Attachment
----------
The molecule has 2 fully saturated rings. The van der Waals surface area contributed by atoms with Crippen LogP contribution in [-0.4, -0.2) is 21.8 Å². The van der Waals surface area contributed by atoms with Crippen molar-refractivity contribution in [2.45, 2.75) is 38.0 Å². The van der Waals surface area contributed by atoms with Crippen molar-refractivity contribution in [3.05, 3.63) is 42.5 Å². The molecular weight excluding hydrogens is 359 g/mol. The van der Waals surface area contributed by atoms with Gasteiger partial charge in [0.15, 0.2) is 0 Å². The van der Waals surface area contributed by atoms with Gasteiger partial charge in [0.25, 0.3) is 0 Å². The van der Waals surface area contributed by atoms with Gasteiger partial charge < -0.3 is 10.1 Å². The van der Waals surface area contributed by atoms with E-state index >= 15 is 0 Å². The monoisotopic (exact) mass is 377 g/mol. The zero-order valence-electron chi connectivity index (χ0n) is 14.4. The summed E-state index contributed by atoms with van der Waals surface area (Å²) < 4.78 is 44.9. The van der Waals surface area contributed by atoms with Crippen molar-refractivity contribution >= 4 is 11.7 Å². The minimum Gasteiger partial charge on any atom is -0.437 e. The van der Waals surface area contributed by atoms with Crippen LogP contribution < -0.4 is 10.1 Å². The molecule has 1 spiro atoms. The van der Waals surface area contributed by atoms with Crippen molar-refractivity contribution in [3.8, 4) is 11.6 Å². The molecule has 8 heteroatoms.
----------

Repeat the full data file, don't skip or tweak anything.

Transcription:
The molecule has 2 fully saturated rings. The van der Waals surface area contributed by atoms with Crippen LogP contribution in [-0.4, -0.2) is 21.8 Å². The van der Waals surface area contributed by atoms with Crippen molar-refractivity contribution in [2.45, 2.75) is 38.0 Å². The van der Waals surface area contributed by atoms with Crippen molar-refractivity contribution in [3.05, 3.63) is 42.5 Å². The molecular weight excluding hydrogens is 359 g/mol. The van der Waals surface area contributed by atoms with Gasteiger partial charge in [0.15, 0.2) is 0 Å². The van der Waals surface area contributed by atoms with Gasteiger partial charge in [0.25, 0.3) is 0 Å². The van der Waals surface area contributed by atoms with Gasteiger partial charge < -0.3 is 10.1 Å². The van der Waals surface area contributed by atoms with E-state index >= 15 is 0 Å². The monoisotopic (exact) mass is 377 g/mol. The zero-order valence-electron chi connectivity index (χ0n) is 14.4. The summed E-state index contributed by atoms with van der Waals surface area (Å²) < 4.78 is 44.9. The van der Waals surface area contributed by atoms with Crippen molar-refractivity contribution >= 4 is 11.7 Å². The minimum Gasteiger partial charge on any atom is -0.437 e. The van der Waals surface area contributed by atoms with Crippen LogP contribution < -0.4 is 10.1 Å². The molecule has 1 spiro atoms. The van der Waals surface area contributed by atoms with Crippen molar-refractivity contribution in [3.8, 4) is 11.6 Å². The molecule has 8 heteroatoms.